The annual report of the president for 1919 shows that the year closed with a surplus of revenue over expenses and dividends of $11,950.60. In addition to this increase there was carried to the reserve known as premium on capital stock, $7,725,000, thus making a total of $19,675.60 increase in these accounts. As on December 31, 1919, the company had no accounts payable on its books, and as all outstanding notes had been paid from sales of stock, the San Jose Water Works was then and now is, out of debt. The present officers are: Joseph R. Ryland, president; Paul S. Williams, vice-president; H. S. Kittredge, secretary, and J. B. Harmon, assistant secretary.
During 1919 the total revenue amounted to $256,460.16; total expense, $134,511.09. Profit for the year from operation, $121,619.07; dividends for year, $111,276.00; interest, $6,162.75; total, $117,438.75. Increase in surplus from operation, $4,180.32. The assets and liabilities for the year were: assets, $2,243,626.61; liabilities, $2,243,626.61. Under the head of liabilities is placed the capital stock, $1,009,100.00. The net assets are given as $2,089,810.34, showing that surplus of assets over par value of stock, is $80,710.34.
The Street Railroads
The Legislature of California in March, 1868, granted a franchise to S. A. Bishop, Charles Silent, Daniel Murphy, D. B. Moody and their associates to construct a horse railroad along the Alameda from San Jose to Santa Clara. Messrs. Moody and Murphy, having declined to avail themselves of the franchise a new directorate was organized. S. A. Bishop was elected president, John H. Moore, treasurer, and Charles Silent, secretary. Work was first started August 31, and the cars made their initial trip on November 1. In 1869 the line was extended eastward along Santa Clara Street to the Coyote bridge and afterward across the bridge to McLaughlin Avenue. In 1887 the company obtained a franchise from the city and constructed San Jose's first electric road.
The First Street Railroad was built in 1870 by S. A. Bishop, and was the first narrow gauge street railroad track laid in the United States. Its original route was from the San Pedro Street depot, along San Pedro, Julian and First Streets, to Reed Street. Bishop sold his interest to F. C. Bethel, who sold to Geo. F. Baker, and he to Jacob Rich. Under Rich's management the route was changed to conform to the general system of street railroads so as to run from the Market Street depot along First Street, Willow Street and Lincoln and Minnesota Avenues in The Willows.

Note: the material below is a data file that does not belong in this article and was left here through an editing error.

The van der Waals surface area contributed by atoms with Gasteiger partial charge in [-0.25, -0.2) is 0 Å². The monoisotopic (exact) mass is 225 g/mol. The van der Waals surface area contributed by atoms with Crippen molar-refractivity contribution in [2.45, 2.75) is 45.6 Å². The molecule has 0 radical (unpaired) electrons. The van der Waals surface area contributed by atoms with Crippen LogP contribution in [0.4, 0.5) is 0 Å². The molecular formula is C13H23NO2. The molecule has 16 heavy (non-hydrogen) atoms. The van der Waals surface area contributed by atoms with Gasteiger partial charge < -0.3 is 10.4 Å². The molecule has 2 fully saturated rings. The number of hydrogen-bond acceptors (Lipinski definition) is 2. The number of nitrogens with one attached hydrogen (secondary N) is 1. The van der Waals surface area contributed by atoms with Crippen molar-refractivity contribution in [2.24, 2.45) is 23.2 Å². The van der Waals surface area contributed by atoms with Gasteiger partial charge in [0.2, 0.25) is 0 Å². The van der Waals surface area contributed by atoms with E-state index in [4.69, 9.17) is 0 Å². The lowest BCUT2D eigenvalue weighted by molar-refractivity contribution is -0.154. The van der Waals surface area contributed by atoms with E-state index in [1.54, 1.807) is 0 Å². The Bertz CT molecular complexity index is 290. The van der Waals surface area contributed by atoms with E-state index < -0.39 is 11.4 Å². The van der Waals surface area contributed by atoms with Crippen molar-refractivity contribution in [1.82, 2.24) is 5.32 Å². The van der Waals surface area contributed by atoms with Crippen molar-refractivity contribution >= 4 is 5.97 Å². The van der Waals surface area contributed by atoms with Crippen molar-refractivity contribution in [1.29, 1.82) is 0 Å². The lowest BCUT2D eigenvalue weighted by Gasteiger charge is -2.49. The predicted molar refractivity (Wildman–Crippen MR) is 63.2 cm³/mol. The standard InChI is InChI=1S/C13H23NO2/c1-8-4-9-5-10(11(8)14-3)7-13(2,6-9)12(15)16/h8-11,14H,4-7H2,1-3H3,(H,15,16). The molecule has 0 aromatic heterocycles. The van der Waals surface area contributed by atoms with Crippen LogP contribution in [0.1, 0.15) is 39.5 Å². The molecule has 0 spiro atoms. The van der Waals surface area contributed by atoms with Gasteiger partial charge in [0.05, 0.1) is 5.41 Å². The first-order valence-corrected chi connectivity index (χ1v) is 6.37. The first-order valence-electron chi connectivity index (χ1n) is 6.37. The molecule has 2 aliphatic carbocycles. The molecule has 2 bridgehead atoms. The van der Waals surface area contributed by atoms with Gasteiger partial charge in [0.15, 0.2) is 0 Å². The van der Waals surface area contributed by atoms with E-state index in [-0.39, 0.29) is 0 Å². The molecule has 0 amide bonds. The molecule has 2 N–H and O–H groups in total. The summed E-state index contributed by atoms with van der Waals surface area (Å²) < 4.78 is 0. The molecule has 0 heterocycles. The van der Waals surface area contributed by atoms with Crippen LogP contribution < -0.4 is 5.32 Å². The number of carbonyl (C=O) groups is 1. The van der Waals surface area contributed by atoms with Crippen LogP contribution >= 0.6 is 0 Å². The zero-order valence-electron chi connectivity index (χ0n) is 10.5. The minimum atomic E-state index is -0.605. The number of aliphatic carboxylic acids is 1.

On February 11, 1876, the board of supervisors and the mayor and common council of San Jose granted a franchise to C. T. Bird, Chas. B. Hensley, John Auzerais, F. J. Sauffrignon, J. C. Bland, Oliver Cottle, Isaac Bird, F. Brassy, T. W. Spring, James R. Lowe, R. C. Sivan and S. Newhall, to establish a street railroad. The enterprise developed into the Market and Willow Glen Railroad Company and was incorporated February 23, 1876, with J. J. Denny, John Auzerais, Isaac Bird, F. J. Sauffrignon and C. T. Bird as directors. C. T. Bird was president, John Auzerais, treasurer, and F. Brassy, secretary. The route originally authorized was from the intersection of Julian and Market Streets, along Market, San Fernando, San Salvador and Bird Avenue to Willow Street. When the First Street Railroad extended its line down Willow Street, the road was discontinued from the corner of Delmas southerly. The route was afterwards changed so that it ran from the depot at Market Street along Market, San Fernando and Delmas Avenues. This action was taken after the road had passed to the control of Jacob Rich.
The mayor and common council of the city of San Jose granted to the Southeast Side Horse Railroad Company on February 26, 1877, a franchise for a narrow gauge road, to Jacob Rich, C. G. Harrison, W. S. McMurtry, J. G. McMillan and S. W. Boring. The officers were: Jacob Rich, president, and S. W. Boring, secretary. The same parties afterwards procured a franchise for a narrow gauge road, taking for its starting point the corner of Second and San Fernando Streets and running thence to Market and Santa Clara Streets; on Santa Clara street to the Alameda, and thence to the town of Santa Clara. The Southeast Side Company deeded all its franchises to the new corporation, named the People's Horse Railroad Company. The road is no longer in operation as originally laid out. After a short service it was taken over by Jacob Rich.